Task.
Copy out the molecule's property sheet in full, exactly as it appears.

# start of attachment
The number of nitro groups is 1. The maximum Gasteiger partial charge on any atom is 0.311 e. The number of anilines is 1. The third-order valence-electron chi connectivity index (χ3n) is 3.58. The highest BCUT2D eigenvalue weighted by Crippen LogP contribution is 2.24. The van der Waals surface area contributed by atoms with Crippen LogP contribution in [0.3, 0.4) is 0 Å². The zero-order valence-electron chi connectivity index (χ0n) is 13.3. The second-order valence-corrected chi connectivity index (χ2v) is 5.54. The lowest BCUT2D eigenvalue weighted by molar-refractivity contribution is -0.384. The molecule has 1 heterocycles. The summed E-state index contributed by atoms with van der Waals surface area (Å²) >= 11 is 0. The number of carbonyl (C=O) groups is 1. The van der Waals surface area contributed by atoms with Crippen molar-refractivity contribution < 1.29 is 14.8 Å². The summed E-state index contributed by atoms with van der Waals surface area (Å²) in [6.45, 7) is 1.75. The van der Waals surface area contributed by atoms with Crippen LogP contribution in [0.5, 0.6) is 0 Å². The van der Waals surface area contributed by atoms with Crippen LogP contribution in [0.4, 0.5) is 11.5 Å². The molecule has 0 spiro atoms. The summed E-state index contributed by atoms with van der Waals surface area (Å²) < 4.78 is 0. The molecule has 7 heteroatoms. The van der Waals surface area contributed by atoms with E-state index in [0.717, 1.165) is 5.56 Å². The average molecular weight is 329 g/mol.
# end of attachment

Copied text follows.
The number of nitro groups is 1. The maximum Gasteiger partial charge on any atom is 0.311 e. The number of anilines is 1. The third-order valence-electron chi connectivity index (χ3n) is 3.58. The highest BCUT2D eigenvalue weighted by Crippen LogP contribution is 2.24. The van der Waals surface area contributed by atoms with Crippen LogP contribution in [0.3, 0.4) is 0 Å². The zero-order valence-electron chi connectivity index (χ0n) is 13.3. The second-order valence-corrected chi connectivity index (χ2v) is 5.54. The lowest BCUT2D eigenvalue weighted by molar-refractivity contribution is -0.384. The molecule has 1 heterocycles. The summed E-state index contributed by atoms with van der Waals surface area (Å²) >= 11 is 0. The number of carbonyl (C=O) groups is 1. The van der Waals surface area contributed by atoms with Crippen molar-refractivity contribution < 1.29 is 14.8 Å². The summed E-state index contributed by atoms with van der Waals surface area (Å²) in [6.45, 7) is 1.75. The van der Waals surface area contributed by atoms with Crippen LogP contribution in [0.5, 0.6) is 0 Å². The van der Waals surface area contributed by atoms with Crippen LogP contribution in [0.4, 0.5) is 11.5 Å². The molecule has 0 spiro atoms. The summed E-state index contributed by atoms with van der Waals surface area (Å²) < 4.78 is 0. The molecule has 7 heteroatoms. The van der Waals surface area contributed by atoms with E-state index in [0.717, 1.165) is 5.56 Å². The average molecular weight is 329 g/mol.